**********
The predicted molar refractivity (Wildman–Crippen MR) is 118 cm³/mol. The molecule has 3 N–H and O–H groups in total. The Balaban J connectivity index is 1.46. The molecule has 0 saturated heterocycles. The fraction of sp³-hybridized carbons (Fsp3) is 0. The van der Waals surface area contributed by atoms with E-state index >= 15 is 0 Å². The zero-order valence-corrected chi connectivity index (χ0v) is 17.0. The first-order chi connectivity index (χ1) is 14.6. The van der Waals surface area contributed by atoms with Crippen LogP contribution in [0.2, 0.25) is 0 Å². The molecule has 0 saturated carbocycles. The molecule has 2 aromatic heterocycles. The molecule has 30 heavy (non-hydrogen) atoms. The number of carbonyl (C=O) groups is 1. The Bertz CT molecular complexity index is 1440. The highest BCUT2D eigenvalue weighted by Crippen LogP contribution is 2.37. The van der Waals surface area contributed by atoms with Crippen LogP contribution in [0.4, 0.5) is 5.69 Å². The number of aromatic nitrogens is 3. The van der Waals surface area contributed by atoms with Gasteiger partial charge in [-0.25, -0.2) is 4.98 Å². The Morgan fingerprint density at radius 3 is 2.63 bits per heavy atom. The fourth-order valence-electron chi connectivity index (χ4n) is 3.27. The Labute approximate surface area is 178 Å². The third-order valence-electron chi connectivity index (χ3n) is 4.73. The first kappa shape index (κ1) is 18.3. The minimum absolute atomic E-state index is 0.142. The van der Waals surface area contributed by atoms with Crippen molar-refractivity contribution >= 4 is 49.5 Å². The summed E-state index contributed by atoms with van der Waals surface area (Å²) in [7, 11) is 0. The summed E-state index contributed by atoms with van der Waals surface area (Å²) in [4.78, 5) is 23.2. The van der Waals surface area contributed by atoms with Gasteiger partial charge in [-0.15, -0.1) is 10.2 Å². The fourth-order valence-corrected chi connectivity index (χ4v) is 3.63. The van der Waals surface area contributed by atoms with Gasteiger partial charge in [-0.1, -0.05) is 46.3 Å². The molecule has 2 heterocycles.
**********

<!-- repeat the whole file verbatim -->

The predicted molar refractivity (Wildman–Crippen MR) is 118 cm³/mol. The molecule has 3 N–H and O–H groups in total. The Balaban J connectivity index is 1.46. The molecule has 0 saturated heterocycles. The fraction of sp³-hybridized carbons (Fsp3) is 0. The van der Waals surface area contributed by atoms with E-state index >= 15 is 0 Å². The zero-order valence-corrected chi connectivity index (χ0v) is 17.0. The first-order chi connectivity index (χ1) is 14.6. The van der Waals surface area contributed by atoms with Crippen LogP contribution in [0.2, 0.25) is 0 Å². The molecule has 0 saturated carbocycles. The molecule has 2 aromatic heterocycles. The molecule has 30 heavy (non-hydrogen) atoms. The number of carbonyl (C=O) groups is 1. The Bertz CT molecular complexity index is 1440. The highest BCUT2D eigenvalue weighted by Crippen LogP contribution is 2.37. The van der Waals surface area contributed by atoms with Crippen LogP contribution in [0.4, 0.5) is 5.69 Å². The number of aromatic nitrogens is 3. The van der Waals surface area contributed by atoms with Gasteiger partial charge in [-0.25, -0.2) is 4.98 Å². The Morgan fingerprint density at radius 3 is 2.63 bits per heavy atom. The fourth-order valence-electron chi connectivity index (χ4n) is 3.27. The Labute approximate surface area is 178 Å². The third-order valence-electron chi connectivity index (χ3n) is 4.73. The first kappa shape index (κ1) is 18.3. The minimum absolute atomic E-state index is 0.142. The van der Waals surface area contributed by atoms with Crippen molar-refractivity contribution >= 4 is 49.5 Å². The summed E-state index contributed by atoms with van der Waals surface area (Å²) in [7, 11) is 0. The summed E-state index contributed by atoms with van der Waals surface area (Å²) in [4.78, 5) is 23.2. The van der Waals surface area contributed by atoms with Gasteiger partial charge in [-0.15, -0.1) is 10.2 Å². The fourth-order valence-corrected chi connectivity index (χ4v) is 3.63. The van der Waals surface area contributed by atoms with Gasteiger partial charge in [-0.1, -0.05) is 46.3 Å². The molecule has 2 heterocycles.